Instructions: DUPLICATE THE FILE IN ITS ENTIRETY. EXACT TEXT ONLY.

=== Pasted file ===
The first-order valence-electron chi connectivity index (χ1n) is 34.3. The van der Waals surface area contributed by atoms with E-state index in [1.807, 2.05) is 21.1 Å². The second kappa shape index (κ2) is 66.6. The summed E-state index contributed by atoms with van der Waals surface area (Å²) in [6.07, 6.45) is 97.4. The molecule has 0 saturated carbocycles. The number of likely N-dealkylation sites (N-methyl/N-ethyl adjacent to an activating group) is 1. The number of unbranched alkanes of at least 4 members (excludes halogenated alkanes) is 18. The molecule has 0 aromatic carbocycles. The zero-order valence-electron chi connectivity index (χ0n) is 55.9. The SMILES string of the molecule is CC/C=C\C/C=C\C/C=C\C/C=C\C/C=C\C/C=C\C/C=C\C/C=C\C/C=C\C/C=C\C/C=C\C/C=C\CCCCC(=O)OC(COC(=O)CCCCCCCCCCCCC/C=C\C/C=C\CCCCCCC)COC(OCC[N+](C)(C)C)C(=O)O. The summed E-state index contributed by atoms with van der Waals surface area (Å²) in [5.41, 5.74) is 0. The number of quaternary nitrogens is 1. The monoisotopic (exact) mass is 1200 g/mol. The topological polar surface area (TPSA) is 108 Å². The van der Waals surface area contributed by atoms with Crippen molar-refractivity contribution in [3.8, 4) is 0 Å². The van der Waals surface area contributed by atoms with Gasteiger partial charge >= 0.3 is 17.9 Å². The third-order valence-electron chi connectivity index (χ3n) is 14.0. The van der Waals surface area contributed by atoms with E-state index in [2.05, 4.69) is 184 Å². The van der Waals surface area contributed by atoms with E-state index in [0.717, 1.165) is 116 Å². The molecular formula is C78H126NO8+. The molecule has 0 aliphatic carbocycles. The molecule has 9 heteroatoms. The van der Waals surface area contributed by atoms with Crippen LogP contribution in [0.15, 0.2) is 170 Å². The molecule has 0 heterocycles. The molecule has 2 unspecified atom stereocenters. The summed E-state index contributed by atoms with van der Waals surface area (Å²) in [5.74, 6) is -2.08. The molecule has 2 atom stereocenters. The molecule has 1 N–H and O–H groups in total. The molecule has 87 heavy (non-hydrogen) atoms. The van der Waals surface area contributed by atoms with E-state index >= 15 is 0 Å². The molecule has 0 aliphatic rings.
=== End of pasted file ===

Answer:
The first-order valence-electron chi connectivity index (χ1n) is 34.3. The van der Waals surface area contributed by atoms with E-state index in [1.807, 2.05) is 21.1 Å². The second kappa shape index (κ2) is 66.6. The summed E-state index contributed by atoms with van der Waals surface area (Å²) in [6.07, 6.45) is 97.4. The molecule has 0 saturated carbocycles. The number of likely N-dealkylation sites (N-methyl/N-ethyl adjacent to an activating group) is 1. The number of unbranched alkanes of at least 4 members (excludes halogenated alkanes) is 18. The molecule has 0 aromatic carbocycles. The zero-order valence-electron chi connectivity index (χ0n) is 55.9. The SMILES string of the molecule is CC/C=C\C/C=C\C/C=C\C/C=C\C/C=C\C/C=C\C/C=C\C/C=C\C/C=C\C/C=C\C/C=C\C/C=C\CCCCC(=O)OC(COC(=O)CCCCCCCCCCCCC/C=C\C/C=C\CCCCCCC)COC(OCC[N+](C)(C)C)C(=O)O. The summed E-state index contributed by atoms with van der Waals surface area (Å²) in [5.41, 5.74) is 0. The number of quaternary nitrogens is 1. The monoisotopic (exact) mass is 1200 g/mol. The topological polar surface area (TPSA) is 108 Å². The van der Waals surface area contributed by atoms with Crippen molar-refractivity contribution in [3.8, 4) is 0 Å². The van der Waals surface area contributed by atoms with Gasteiger partial charge >= 0.3 is 17.9 Å². The third-order valence-electron chi connectivity index (χ3n) is 14.0. The van der Waals surface area contributed by atoms with E-state index in [2.05, 4.69) is 184 Å². The van der Waals surface area contributed by atoms with E-state index in [0.717, 1.165) is 116 Å². The molecular formula is C78H126NO8+. The molecule has 0 aliphatic carbocycles. The molecule has 9 heteroatoms. The van der Waals surface area contributed by atoms with Crippen LogP contribution in [0.15, 0.2) is 170 Å². The molecule has 0 heterocycles. The molecule has 2 unspecified atom stereocenters. The summed E-state index contributed by atoms with van der Waals surface area (Å²) in [5.74, 6) is -2.08. The molecule has 2 atom stereocenters. The molecule has 1 N–H and O–H groups in total. The molecule has 87 heavy (non-hydrogen) atoms. The van der Waals surface area contributed by atoms with E-state index >= 15 is 0 Å². The molecule has 0 aliphatic rings.